First, more research is needed. Research to address the benefits of play for personal and professional development and wellbeing within higher education. To progress research and develop applicable content for play in higher education we should ask ourselves ‘What is play?’. I propose to use the definition by Van Vleet et al (2015) with some minor adaptations: ‘Play is an activity or expression that is carried out with the goal of increasing joy with respect to oneself and their surroundings. It involves an enthusiastic and in-the-now attitude or approach and is highly interactive among players or with the activity itself.’
Second, education and awareness on how play can contribute to the educational experience of learners is needed. The potential benefits of play and how this can be incorporated within higher education should be brought to the political sphere, institutional practice and wider social field. This should not only include facts and practices but will also need to include training to (re)connect with individual and institutional playfulness. I aim to do this with my workshop “The physiology of play” where I focus on the biology of play through video’s, exercises and, most important of all, through play.
Third, more and more diverse gamification strategies should be applied effectively within higher education. Much can be learned and is readily available from the multibillion gaming industry. This industry has been incredibly successful to compel us to play, to keep us in a state of “flow” and reward on both an individual and collective level in which losing is learning. Importantly they do this by making play incredibly fun (increase joy) and by adapting their content upon measured output, e.g. changing the probability of a certain reward. With the Education Incubator Project led by Joe Francis we have started a trial gamification of a teaching model together with the company Redgrasp. Redgrasp uses microlearning and gamification to turn any number of documents into a social knowledge game. We aim to increase student’s joy and enthusiasm using this interactive approach.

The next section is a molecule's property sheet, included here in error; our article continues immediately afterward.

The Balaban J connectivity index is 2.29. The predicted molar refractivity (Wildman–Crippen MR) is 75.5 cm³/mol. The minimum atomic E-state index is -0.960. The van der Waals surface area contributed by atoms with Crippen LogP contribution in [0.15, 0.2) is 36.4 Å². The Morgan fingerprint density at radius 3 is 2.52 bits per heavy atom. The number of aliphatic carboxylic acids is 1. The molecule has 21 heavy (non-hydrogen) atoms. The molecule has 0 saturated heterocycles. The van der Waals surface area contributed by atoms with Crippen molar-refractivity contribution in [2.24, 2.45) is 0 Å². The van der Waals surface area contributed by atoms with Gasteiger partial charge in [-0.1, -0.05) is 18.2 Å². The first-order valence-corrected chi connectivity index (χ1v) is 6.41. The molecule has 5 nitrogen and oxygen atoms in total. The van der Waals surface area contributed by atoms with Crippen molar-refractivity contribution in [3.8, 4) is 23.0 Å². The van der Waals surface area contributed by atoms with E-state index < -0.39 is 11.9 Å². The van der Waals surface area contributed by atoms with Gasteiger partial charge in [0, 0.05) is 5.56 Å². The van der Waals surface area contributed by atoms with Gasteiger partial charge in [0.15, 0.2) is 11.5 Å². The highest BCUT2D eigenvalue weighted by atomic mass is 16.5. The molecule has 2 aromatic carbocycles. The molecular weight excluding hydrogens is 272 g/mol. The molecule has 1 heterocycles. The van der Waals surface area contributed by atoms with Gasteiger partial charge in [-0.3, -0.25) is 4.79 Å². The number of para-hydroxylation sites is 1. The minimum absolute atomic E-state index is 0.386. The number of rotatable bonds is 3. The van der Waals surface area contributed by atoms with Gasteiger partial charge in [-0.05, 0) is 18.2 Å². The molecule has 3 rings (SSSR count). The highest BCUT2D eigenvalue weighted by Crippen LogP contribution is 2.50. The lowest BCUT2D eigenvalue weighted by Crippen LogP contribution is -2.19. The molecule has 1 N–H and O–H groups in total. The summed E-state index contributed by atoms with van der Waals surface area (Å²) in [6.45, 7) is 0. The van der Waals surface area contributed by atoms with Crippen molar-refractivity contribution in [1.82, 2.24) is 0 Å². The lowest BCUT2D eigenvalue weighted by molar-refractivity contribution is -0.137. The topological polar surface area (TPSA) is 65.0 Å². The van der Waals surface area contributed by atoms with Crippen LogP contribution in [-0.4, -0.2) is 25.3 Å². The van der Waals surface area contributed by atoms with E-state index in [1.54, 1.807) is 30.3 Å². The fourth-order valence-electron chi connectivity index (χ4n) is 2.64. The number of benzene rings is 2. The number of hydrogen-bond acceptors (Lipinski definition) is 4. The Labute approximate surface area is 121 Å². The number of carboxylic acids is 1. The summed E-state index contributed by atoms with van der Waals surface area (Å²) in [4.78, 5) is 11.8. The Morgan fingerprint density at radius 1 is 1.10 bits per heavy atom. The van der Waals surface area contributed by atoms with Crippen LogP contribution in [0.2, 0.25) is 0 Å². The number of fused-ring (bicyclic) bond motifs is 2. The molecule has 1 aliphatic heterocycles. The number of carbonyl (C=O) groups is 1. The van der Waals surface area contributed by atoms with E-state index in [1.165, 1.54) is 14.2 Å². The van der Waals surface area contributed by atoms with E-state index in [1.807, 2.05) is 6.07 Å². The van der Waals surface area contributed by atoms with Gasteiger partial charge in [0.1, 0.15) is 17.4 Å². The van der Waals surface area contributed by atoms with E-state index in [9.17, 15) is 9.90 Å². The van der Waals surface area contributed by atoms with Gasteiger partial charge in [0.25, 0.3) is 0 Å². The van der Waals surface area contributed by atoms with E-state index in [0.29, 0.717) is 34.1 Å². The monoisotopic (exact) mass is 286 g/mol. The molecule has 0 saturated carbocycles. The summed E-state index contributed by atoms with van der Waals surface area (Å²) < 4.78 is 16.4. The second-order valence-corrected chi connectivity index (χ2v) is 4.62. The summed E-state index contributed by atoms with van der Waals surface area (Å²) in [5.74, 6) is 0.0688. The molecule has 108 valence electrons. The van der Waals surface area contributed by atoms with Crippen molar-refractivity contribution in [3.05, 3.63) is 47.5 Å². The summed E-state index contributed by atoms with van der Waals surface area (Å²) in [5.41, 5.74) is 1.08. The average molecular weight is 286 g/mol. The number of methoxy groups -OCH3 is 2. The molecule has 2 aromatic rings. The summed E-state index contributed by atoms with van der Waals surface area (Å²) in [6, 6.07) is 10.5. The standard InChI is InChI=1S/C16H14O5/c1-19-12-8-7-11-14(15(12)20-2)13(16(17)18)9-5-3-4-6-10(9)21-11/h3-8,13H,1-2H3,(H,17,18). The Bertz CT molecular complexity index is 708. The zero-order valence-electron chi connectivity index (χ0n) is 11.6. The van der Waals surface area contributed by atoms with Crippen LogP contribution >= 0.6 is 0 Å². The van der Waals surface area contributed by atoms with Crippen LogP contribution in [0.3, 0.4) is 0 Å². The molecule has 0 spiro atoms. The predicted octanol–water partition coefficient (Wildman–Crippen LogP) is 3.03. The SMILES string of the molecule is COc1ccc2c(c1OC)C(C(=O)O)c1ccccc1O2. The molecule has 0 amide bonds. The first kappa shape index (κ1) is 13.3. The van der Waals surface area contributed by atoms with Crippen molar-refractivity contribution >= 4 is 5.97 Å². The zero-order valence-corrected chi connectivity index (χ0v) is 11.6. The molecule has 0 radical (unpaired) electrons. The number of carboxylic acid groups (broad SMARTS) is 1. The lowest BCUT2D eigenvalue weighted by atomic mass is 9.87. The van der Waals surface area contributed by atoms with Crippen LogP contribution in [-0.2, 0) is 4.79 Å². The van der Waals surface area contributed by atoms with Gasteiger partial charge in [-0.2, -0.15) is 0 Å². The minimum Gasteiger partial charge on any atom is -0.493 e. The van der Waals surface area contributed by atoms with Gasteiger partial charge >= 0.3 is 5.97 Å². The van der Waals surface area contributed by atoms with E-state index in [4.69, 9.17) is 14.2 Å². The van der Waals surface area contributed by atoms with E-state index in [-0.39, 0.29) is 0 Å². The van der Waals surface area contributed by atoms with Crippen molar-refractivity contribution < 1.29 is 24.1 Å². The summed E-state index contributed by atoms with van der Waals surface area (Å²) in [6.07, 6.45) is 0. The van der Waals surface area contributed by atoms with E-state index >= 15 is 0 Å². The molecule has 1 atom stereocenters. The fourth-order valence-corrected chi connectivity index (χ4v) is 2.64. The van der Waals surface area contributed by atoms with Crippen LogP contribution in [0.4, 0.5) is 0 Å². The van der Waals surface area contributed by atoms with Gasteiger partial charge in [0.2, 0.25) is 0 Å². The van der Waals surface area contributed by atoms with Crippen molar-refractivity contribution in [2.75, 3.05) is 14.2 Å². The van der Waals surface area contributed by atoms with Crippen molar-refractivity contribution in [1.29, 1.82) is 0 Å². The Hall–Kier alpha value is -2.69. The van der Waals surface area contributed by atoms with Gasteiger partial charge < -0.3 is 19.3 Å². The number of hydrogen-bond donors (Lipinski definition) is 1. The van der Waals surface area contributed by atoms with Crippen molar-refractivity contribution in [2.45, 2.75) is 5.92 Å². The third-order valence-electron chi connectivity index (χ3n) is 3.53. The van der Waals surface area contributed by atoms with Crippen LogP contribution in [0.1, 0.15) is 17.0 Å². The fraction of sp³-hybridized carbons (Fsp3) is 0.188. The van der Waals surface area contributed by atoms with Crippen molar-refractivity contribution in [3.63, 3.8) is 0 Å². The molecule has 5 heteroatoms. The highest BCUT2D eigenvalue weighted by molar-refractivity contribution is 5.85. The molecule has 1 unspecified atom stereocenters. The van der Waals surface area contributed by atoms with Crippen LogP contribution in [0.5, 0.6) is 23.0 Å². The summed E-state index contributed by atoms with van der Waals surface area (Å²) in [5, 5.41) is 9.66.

Finally, discussions on how to develop a “Playful University”, a place that fosters playfulness, should be initiated, continued and expanded. These discussions should address how we can enrich institutional environments to embrace some form of play in order to promote progressive failing, building resilience and developing individual and collective creativity. That said, please join the discussion below and share my aim and passion to make higher education playful!
This article was first featured on Incubator Fellow Joe Francis‘ project blog: https://eduplaytionblog.blogspot.com You can read about Dr Maarten Koeners, research Fellow in Physiology at the University of Exeter, here.
The University of Exeter’s Education Incubator scheme. Promoting pedagogic innovation and collaboration with an aim to enhance learning across the University and beyond.